“Okay guys, I need to find answers,” he said. “Who ordered this hit? And why? Who took the money? How did they know Rohit was planning to collect the money? Where is Sunil? Why has he fled?

The members kept quiet. They were not sure what had happened. Everything happened so quickly. As they were thinking of the various possibilities, they took hesitant sips from their cups.

There was a commotion at the gate. Lots of yelling. When Danish, a sharpshooter, looked from the window, he turned and said, “It’s a police raid.”

But it was too late. There was nowhere to go. The police came up the stairs, armed with warrants, and arrested all the members, including Prashant. They were all taken to the Arthur Road prison in a police van.

At the hospital reception, a woman employee told Manish, “Rohit Gaikwad, dead on arrival. He is in the mortuary.”

So, Manish made his way to the first-floor house in Byculla, where Rohit lived with his wife and children. The children were in school. He knocked on the door.
Deepa opened it. She was wearing a plain white cotton saree. It surprised Manish at how slim she was, despite being the mother of two children. He wondered how she would be in bed. He felt he had a chance now that Rohit had died.

She looked at him and immediately said, “Has something happened to Rohit?”

He nodded.

She led him inside.

It was a middle-class drawing room. A sofa was placed against one wall. Two armchairs on the other side. A small glass table in the middle. The Lokmat newspaper was on it. Against another wall, there was an aquarium. It had small lights. Red and black fish swirled about in an endless loop in transparent water.

“What is it?” she said, leaning forward and looking at Manish.

Manish came straight to the point.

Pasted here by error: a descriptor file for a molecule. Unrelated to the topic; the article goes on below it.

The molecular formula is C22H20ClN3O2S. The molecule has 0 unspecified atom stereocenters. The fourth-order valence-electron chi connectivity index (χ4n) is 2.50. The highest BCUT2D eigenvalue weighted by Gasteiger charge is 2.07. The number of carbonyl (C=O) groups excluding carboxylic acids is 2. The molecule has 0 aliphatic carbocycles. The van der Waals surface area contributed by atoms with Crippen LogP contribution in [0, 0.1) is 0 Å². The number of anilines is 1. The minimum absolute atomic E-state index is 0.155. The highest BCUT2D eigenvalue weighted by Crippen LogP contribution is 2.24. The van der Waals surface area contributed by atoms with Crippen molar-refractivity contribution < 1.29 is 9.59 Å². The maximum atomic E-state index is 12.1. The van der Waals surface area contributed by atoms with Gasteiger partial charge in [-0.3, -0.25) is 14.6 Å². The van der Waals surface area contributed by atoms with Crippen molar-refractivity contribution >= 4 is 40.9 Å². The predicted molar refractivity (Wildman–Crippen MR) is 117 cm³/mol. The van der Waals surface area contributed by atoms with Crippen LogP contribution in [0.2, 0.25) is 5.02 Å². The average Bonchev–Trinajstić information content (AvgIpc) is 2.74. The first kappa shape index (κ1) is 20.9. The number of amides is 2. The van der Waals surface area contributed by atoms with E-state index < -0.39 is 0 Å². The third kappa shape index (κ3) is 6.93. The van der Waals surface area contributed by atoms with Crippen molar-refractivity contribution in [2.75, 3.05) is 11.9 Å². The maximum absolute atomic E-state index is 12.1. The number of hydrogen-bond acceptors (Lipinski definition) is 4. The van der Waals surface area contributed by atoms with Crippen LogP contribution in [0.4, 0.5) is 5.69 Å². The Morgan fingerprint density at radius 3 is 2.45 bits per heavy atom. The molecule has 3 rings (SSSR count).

“Two men shot Rohit dead at a traffic stop,” he said.

Deepa fell back on the sofa, as she cupped her open mouth with her fingers.

“What happened?” she said.

“We don’t know who they are,” said Manish. “We are investigating. We will find out and take revenge. Prashant said he will come and meet you next week. You don’t have to worry about the financial aspect. We will look after everything. The body is in the mortuary. Enlist the help of your family members to conduct the cremation. If you need any help, please call me.”

Tears rolled down her face.

Deepa knew that to face life without her husband beside her would be tough, especially when they had two school-going children. She cried for a while. She stood up and dabbed her eyes with the end of her saree. Deepa stared out of the window. Manish also stood up and gave his number. Deepa entered it into her mobile.
As soon as Manish left, Deepa’s tears dried up.


She smashed a fist into a palm. ‘Thank God, the oaf is dead,’ she thought. ‘I am free now. Instead of being a slave, I can pursue my dreams. He slept with so many women. Never took a bath before having sex with me. Every day he smelled different. I was always worried about contracting a sexually transmitted disease. Yes, my children will be devastated, but they will get over it. Now I will enrol in college, get a degree and get a job.”

She realised how afraid she had been of Rohit. He always carried a hint of violence about him. Rohit couldn’t let go of the fear of being attacked. He always had a wariness about him, even when he was in the house.

Deepa realised that, for Rohit, she resembled only an orifice. All he desired was to enter her. She was too afraid to protest or say she was not in the mood.
Deepa entered the bedroom and opened the steel almirah. The significant thing at the moment was whether Rohit had any money in the bank. She knew Prashant would help them on the financial front.

She looked for the bank passbooks in the safe. She came across two: State Bank of India and Bank of Maharashtra. Both accounts had deposits of Rs 10 lakh each. She searched for Fixed Deposits and shares. She remembered Rohit had kept a file on the top shelf. This was where he usually kept his revolver. She brought down the files. He stored them inside a red cloth covering. As she unwrapped the cloth, she quickly glanced at the mobile to check the time. The children would arrive in half an hour.